Flying-foxes are megabats in the genus Pteropus and are among the largest bats in the world. They play an important role in dispersing seeds and pollinating flowering plants, making them crucial to keeping native forests healthy. Because bats are highly mobile, they can spread seeds locally and over great distances.
How we help flying-foxes
Every summer for more than 30 years, Wildlife Queensland’s Batty Boat Cruises have introduced thousands of people to the fascinating world of flying-foxes. This successful education initiative provides an opportunity for everyone to see flying-foxes in their natural habitat and learn why they are so important to our environment. Proceeds from the cruises fund bat conservation and support bat carers within Queensland.
Threats to flying-foxes
- Clearing or modifying native vegetation, resulting in inappropriate roosting habitat and limited availability of natural food supplies.
- Flying-fox camp disturbances and dispersal.
- Risk of entanglement and death in tree netting or on barbed-wire, and electrocution on powerlines.
- Heat stress events.
- Black flying-fox (Pteropus alecto)
- Grey-headed flying-fox (Pteropus poliocephalus)
- Little red flying-fox (Pteropus scapulatus)
- Spectacled flying-fox (Pteropus conspicillatus)
Flying-foxes have a good sense of smell and good eyesight, which enables them to navigate and find food during the night — especially pale-coloured fruit and flowers.
Unlike small insect-eating microbats, flying foxes do not have echolocation and use their eyes and ears like all other mammals.
Flying foxes are very vocal. They use their voices to communicate about feeding areas and campsites. They make the most noise during the mating season when defending their territories.
Flying-fox campsites are usually on watercourses or near large bodies of water; these provide freshwater and help them find their way home after night feeding sessions.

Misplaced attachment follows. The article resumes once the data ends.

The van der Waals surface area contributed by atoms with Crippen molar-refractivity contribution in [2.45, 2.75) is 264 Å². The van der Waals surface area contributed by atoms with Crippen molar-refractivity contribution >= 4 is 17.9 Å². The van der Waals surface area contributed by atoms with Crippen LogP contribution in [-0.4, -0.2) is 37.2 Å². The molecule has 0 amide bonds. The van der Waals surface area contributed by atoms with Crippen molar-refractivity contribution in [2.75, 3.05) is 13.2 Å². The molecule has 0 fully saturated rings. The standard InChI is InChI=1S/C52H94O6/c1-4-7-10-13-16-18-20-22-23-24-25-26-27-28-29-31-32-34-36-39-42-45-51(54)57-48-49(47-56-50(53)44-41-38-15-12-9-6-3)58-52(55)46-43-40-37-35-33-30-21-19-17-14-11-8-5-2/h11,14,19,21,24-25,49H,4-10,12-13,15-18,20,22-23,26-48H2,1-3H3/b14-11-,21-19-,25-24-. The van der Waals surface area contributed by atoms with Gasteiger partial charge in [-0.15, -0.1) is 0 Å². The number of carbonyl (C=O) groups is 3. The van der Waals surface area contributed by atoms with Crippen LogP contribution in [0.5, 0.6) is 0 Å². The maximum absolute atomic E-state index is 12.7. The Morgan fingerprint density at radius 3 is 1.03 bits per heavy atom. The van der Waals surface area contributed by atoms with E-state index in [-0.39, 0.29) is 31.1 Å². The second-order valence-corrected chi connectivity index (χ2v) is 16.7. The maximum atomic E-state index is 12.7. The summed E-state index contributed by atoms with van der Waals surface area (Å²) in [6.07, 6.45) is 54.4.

The camp is where each flying-fox is born, raised, forms relationships and learns to survive.
Why are flying-foxes so important for the environment?
Flying-foxes are vegetarian. They eat mainly nectar, pollen and fruit, and are essential for our Australian forest health through long-distance pollination and seed dispersal. While everyone sleeps, flying-foxes make forests!
Living with flying-foxes
- Encourage flying-foxes to come to your backyard by planting lillipillies, small eucalypts such as the Plunket mallee (Eucalyptus curtisii; bloodwood (Corymbia intermedia) and other nectar-rich trees and shrubs.
- Flying-foxes often get caught on barbed-wire fences. Mother flying-foxes that are carrying babies are most vulnerable. Read our Living with Wildlife Blog to find out how you can make fences fauna-friendly.
- Never handle a flying-fox. Although only a small percentage of bats carry diseases that can be passed to humans (such as Australian Bat Lyssavirus), only experienced and vaccinated bat handlers should touch flying-foxes and insectivorous bats.